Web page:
One way he does this is with over-developed characters. These are minor characters that are given extreme quirks, outrageous personalities or elaborate backstories even though they will have little or no bearing on the plot. Examples here include a hermit artist who feeds the hero cat meat from his feline kennel and a kindly imprisoned pimp who overcomes his stutter by finishing sentences with “goodbye.”

Meanwhile, every relatively normal character is turned into a potential suspect, not just because of meaningful zoom shots. A series of clues are given at the beginning of the film, including a fiber from a gray English suit and the assailant’s smoking preference. From this point onward, almost every character will wear gray English suits and smoke. The red herrings are often unassuming, since Sam almost never mentions them out loud and the audience is left to catch them with only light emphasis.

[Image: One of many throw-away red herrings, in which Sam and Julia awkwardly make-out as their ornithologist friend smokes an incriminating cigar. Conveniently enough, the key clue involves a rare bird call.]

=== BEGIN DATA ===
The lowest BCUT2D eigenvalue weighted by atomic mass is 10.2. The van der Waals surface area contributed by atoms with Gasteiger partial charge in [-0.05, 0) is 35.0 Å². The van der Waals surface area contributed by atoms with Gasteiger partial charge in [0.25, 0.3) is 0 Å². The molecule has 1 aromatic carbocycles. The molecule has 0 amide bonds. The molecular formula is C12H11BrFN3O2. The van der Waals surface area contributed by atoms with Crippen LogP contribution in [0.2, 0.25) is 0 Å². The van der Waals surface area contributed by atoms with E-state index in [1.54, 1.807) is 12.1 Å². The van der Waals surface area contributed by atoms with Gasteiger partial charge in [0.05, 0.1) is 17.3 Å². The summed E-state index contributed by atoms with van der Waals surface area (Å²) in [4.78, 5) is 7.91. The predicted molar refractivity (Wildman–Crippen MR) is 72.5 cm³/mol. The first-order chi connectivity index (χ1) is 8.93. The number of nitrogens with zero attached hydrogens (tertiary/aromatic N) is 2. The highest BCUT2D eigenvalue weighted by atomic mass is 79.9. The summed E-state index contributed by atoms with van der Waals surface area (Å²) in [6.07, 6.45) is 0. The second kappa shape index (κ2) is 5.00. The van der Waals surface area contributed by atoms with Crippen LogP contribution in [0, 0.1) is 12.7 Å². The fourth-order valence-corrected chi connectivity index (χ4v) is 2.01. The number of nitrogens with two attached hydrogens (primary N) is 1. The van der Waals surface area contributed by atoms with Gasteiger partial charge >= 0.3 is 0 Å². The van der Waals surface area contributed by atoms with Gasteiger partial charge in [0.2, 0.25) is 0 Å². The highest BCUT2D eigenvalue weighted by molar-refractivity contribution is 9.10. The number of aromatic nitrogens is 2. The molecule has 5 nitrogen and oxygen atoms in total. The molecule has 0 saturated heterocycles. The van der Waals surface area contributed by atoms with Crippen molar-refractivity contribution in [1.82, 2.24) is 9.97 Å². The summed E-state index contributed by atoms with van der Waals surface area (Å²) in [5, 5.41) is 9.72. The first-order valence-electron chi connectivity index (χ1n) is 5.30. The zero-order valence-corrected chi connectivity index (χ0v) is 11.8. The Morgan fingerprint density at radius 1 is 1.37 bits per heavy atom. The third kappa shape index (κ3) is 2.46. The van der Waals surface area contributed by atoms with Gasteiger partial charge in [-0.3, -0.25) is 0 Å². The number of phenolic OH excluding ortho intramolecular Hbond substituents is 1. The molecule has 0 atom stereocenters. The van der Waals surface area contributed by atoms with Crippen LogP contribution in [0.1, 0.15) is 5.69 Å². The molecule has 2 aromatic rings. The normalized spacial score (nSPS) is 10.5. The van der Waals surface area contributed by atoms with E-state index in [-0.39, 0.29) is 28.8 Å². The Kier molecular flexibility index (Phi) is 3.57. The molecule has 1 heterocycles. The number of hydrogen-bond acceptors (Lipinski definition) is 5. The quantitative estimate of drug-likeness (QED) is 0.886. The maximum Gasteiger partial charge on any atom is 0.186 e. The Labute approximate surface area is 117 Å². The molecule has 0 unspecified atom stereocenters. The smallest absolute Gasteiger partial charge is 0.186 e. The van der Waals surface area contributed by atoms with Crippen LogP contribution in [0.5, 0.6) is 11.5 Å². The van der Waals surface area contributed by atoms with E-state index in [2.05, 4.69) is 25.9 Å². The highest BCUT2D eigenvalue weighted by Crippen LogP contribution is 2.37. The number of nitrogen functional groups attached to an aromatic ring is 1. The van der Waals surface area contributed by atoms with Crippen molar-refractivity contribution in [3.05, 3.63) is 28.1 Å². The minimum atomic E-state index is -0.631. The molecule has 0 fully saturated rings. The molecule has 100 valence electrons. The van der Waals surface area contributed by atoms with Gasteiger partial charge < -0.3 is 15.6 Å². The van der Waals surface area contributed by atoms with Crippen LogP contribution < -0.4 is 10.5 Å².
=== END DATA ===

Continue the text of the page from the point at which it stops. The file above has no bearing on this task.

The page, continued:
If Argento had pointed out these connections directly, everyone would have known they were red herrings. The subtly of this schema is perhaps best displayed by a moment when Sam throws the victim’s husband a cigarette box and he catches it left-handed. Mystery enthusiasts know to watch cigarette preferences and left/right-handedness like hawks as they’re virtually clue clichés, but these pieces of trivia turns out to be relevant in a way more likely to misdirect the viewer than to enlighten. Argento accepts that a lot of people will miss the game completely, but explanatory codas ensure that everyone comprehends the final reveal (in this case, a talky tv special literally spells it out for the audience).

Long before the giallo, Italy had a tradition of dubbing rather than using subtitles. Since this meant that quality writing and dialogue-heavy performances would inevitably suffer in foreign markets, it sent much of Italy’s film exports down market. Mysteries in the style of Sherlock Holmes or Law & Order: Criminal Intent, that are often based on solving cases through verbal cues, psychological traps and the Socratic method would be lost in translation.